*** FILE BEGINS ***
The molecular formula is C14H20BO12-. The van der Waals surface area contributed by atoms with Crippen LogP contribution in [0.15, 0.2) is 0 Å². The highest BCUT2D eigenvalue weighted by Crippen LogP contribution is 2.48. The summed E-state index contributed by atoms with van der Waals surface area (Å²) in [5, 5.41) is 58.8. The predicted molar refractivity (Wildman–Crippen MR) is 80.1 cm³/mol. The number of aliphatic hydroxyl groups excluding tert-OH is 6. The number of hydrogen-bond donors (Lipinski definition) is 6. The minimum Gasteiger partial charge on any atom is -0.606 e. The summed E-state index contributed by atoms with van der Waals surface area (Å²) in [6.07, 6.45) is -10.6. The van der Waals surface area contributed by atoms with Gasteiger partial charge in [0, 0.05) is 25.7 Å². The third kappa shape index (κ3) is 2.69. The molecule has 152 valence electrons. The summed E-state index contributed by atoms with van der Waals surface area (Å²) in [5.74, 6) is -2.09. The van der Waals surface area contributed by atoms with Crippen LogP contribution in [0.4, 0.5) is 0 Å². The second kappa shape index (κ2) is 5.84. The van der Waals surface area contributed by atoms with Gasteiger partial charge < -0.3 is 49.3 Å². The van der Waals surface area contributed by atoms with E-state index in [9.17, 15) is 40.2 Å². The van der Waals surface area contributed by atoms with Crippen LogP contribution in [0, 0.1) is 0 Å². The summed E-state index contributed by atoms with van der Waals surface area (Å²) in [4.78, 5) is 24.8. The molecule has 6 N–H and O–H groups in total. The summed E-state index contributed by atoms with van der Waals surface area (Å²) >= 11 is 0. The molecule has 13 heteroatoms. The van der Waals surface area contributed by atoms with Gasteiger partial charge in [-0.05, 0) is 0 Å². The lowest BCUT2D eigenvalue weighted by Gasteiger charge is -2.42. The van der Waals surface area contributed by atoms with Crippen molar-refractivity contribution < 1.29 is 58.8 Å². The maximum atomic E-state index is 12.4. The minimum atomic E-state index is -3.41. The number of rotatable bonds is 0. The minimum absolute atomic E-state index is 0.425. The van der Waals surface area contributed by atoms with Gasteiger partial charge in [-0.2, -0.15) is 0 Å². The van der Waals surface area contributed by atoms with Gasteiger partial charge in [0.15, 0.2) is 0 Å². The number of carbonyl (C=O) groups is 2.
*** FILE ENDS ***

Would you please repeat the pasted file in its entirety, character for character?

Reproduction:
The molecular formula is C14H20BO12-. The van der Waals surface area contributed by atoms with Crippen LogP contribution in [0.15, 0.2) is 0 Å². The highest BCUT2D eigenvalue weighted by Crippen LogP contribution is 2.48. The summed E-state index contributed by atoms with van der Waals surface area (Å²) in [5, 5.41) is 58.8. The predicted molar refractivity (Wildman–Crippen MR) is 80.1 cm³/mol. The number of aliphatic hydroxyl groups excluding tert-OH is 6. The number of hydrogen-bond donors (Lipinski definition) is 6. The minimum Gasteiger partial charge on any atom is -0.606 e. The summed E-state index contributed by atoms with van der Waals surface area (Å²) in [6.07, 6.45) is -10.6. The van der Waals surface area contributed by atoms with Gasteiger partial charge in [0, 0.05) is 25.7 Å². The third kappa shape index (κ3) is 2.69. The molecule has 152 valence electrons. The summed E-state index contributed by atoms with van der Waals surface area (Å²) in [5.74, 6) is -2.09. The van der Waals surface area contributed by atoms with Crippen LogP contribution in [0.4, 0.5) is 0 Å². The second kappa shape index (κ2) is 5.84. The van der Waals surface area contributed by atoms with Gasteiger partial charge < -0.3 is 49.3 Å². The van der Waals surface area contributed by atoms with E-state index in [9.17, 15) is 40.2 Å². The van der Waals surface area contributed by atoms with Crippen LogP contribution in [0, 0.1) is 0 Å². The summed E-state index contributed by atoms with van der Waals surface area (Å²) in [4.78, 5) is 24.8. The molecule has 6 N–H and O–H groups in total. The summed E-state index contributed by atoms with van der Waals surface area (Å²) >= 11 is 0. The molecule has 13 heteroatoms. The van der Waals surface area contributed by atoms with Gasteiger partial charge in [-0.05, 0) is 0 Å². The lowest BCUT2D eigenvalue weighted by Gasteiger charge is -2.42. The van der Waals surface area contributed by atoms with Crippen molar-refractivity contribution < 1.29 is 58.8 Å². The maximum atomic E-state index is 12.4. The minimum atomic E-state index is -3.41. The number of rotatable bonds is 0. The minimum absolute atomic E-state index is 0.425. The van der Waals surface area contributed by atoms with Gasteiger partial charge in [-0.2, -0.15) is 0 Å². The van der Waals surface area contributed by atoms with Gasteiger partial charge in [0.15, 0.2) is 0 Å². The number of carbonyl (C=O) groups is 2.